We completely understand that discovering a crack in your teeth can be alarming. Whether you’re experiencing pain or not, we welcome you to call our office to discuss your cracked teeth. When you connect with us, one of our experienced and compassionate staff members will guide you through a stress-free diagnosis and provide you with a plan of action to care for your dental health during the time before you’re able to visit our office.

Why your tooth is cracked?

You may find it comforting to learn a little more about why your teeth might be cracked. While we suggest that you simply call us so we can give you a professional opinion, we’d like to share some information with you for your peace of mind.
Cracked teeth have many symptoms, including pain when chewing, temperature sensitivities, or even pain upon release of biting pressure. It’s also common for pain to come and go, making it difficult to diagnose the cause of discomfort.

Types of Cracks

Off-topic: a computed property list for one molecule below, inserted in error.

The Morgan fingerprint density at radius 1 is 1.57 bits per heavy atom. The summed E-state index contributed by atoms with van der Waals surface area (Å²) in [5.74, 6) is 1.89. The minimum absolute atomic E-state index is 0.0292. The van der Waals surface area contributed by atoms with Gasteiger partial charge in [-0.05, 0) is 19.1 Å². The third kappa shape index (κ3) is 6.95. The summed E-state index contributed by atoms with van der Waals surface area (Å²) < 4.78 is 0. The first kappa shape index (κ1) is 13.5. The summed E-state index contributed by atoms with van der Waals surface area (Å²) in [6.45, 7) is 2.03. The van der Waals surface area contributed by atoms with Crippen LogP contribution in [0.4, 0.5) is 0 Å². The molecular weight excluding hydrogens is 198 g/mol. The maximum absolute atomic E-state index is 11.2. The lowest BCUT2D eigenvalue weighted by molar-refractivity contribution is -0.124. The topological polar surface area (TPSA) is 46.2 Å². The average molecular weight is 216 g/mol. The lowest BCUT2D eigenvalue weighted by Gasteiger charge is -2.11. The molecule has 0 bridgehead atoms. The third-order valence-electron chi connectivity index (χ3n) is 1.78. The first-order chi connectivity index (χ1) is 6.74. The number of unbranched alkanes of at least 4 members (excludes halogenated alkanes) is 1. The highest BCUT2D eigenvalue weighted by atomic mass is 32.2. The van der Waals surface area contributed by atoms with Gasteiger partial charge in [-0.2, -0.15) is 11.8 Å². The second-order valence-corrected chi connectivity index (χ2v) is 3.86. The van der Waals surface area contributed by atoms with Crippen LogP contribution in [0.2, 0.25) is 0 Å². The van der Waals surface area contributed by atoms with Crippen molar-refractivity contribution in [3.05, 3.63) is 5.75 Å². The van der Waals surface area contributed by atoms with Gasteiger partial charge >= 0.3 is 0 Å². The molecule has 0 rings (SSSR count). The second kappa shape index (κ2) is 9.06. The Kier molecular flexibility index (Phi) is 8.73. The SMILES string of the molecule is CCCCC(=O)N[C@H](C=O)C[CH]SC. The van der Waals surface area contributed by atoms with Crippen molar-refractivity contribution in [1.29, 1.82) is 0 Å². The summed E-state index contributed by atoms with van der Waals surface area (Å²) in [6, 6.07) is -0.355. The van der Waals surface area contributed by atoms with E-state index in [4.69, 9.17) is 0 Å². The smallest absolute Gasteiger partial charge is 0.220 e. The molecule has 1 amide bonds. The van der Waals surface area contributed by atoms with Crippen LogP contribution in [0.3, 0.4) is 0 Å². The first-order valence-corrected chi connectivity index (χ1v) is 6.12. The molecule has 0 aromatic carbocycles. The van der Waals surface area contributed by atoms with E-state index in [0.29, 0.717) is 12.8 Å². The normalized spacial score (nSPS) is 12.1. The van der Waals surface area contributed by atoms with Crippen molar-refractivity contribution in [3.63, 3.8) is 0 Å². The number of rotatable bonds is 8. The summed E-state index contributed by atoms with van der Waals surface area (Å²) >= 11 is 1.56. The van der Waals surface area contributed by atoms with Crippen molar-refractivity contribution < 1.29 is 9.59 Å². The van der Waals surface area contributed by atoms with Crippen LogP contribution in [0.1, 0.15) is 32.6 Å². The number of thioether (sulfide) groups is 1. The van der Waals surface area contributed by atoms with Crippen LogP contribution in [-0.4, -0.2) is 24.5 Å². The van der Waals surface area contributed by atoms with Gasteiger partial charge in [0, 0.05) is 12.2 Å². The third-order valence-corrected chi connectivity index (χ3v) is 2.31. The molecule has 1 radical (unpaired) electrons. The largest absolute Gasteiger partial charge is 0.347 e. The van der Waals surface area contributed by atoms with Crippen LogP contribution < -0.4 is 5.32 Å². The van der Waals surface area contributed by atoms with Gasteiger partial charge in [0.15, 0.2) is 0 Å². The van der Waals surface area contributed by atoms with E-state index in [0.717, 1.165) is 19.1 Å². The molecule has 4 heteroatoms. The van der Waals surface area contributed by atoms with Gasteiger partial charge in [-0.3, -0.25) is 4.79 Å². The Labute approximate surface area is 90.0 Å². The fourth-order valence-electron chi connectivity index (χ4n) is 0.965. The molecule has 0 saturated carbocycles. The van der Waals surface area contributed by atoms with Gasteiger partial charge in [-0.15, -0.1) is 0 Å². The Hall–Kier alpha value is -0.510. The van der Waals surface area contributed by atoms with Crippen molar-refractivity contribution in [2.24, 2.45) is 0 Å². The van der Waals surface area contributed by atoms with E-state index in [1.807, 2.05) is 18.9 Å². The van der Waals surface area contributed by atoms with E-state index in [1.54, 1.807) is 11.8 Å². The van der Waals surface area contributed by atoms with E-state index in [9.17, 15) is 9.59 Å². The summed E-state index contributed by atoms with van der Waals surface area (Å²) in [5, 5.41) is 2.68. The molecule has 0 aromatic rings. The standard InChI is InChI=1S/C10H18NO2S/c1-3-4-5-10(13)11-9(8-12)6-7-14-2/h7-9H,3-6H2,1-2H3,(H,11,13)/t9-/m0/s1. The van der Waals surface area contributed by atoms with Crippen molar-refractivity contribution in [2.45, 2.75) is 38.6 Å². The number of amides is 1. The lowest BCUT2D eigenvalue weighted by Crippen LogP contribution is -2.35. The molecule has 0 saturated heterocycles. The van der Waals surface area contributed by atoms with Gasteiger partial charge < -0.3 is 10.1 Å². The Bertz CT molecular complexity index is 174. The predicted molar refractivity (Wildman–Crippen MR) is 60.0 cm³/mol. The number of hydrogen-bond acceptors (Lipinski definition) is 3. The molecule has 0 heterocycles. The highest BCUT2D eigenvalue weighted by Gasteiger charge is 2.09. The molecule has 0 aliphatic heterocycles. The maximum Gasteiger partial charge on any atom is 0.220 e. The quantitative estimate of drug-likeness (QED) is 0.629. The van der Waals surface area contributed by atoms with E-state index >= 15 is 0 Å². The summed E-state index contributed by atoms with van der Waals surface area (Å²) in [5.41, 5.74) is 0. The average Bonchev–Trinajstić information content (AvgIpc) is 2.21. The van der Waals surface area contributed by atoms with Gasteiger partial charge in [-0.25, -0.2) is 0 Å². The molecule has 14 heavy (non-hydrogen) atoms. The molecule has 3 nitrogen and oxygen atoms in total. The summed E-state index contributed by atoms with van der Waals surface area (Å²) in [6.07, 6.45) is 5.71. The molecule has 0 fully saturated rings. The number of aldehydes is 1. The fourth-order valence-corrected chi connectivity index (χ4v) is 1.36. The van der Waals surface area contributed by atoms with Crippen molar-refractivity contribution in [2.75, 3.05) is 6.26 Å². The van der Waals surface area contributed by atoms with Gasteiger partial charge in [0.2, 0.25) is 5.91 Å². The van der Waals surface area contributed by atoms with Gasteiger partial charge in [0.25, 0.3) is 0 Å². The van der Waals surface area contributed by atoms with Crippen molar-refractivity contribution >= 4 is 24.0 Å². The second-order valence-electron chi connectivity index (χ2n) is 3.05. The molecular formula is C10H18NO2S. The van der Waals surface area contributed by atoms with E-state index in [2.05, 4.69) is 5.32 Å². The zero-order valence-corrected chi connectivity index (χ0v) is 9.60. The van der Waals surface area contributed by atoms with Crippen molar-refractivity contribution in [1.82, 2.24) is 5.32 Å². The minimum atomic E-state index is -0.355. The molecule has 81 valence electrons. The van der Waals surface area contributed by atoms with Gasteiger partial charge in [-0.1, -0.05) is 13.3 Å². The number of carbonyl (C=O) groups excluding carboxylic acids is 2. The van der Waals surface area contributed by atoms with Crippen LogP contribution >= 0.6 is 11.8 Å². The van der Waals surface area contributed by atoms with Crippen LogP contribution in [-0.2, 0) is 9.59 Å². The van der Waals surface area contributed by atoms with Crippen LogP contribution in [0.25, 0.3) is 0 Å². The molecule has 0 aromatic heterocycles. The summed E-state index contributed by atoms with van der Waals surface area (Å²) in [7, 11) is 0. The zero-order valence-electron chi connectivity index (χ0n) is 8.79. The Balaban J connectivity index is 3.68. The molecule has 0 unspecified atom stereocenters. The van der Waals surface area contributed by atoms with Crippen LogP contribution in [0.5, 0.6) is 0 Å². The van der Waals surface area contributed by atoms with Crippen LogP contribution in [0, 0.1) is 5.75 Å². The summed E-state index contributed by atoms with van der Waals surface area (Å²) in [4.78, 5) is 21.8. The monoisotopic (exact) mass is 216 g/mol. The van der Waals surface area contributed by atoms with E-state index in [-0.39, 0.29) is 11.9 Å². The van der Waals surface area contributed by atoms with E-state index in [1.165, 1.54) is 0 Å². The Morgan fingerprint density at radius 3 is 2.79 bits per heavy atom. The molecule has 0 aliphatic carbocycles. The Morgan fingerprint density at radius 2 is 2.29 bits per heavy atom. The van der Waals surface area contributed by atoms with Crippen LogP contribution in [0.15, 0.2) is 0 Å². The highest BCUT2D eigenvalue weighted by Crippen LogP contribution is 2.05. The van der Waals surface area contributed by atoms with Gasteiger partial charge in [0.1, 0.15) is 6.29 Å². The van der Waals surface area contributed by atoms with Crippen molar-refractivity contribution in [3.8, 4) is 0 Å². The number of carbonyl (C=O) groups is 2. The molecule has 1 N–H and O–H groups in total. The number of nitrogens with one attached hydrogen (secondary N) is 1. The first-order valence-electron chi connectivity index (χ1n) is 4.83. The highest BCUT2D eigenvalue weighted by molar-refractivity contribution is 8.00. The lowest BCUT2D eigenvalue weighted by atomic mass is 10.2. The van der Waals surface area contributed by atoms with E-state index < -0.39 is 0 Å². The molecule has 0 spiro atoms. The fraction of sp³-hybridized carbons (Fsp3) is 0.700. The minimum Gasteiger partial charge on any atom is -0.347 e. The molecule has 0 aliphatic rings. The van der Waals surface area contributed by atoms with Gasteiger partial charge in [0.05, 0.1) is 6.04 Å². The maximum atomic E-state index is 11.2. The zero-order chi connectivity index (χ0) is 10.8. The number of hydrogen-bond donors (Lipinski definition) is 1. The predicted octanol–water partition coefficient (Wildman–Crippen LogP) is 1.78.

These are tiny cracks that only affect the outer enamel of the tooth. These cracks are more common in adults. These types of cracks are superficial and are usually of no concern.

Fractured Cusp:

When a cusp becomes weakened, a fracture may result. The cusp may break off or be removed by a dentist. A fractured cusp rarely damages the pulp, so root canal is not necessary. Your dentist will usually restore the tooth with a full crown.

Cracked Tooth:

This type of crack extends from the chewing surface of the tooth and vertically migrates towards the root. In some cases, the crack may extend below the gum line. It is possible for the crack to extend further into the root. Damage to the pulp is commonplace. In this case, root canal treatment is usually necessary. A cracked tooth that is not treated will worsen, resulting in the loss of the tooth. Therefore, early detection is essential.

Split Tooth:

A split tooth is usually the result of an untreated cracked tooth. It can be identified by a crack with distinct segments. This type of tooth can never be saved intact. Yet, the position and extent of the problem will dictate whether any portion of the tooth can be saved. Sometimes, endodontic retreatment by the doctors and restoration by your dentist can be used to save a portion of the tooth.Vertical Root Fracture:A vertical root fracture begins at the root and extends towards the chewing surface of the tooth. Unfortunately, they show minimal symptoms and may go unnoticed. Treatment involves endodontic surgery if a portion of the tooth can be saved by removal of the fractured root. Otherwise the tooth will have to be extracted.

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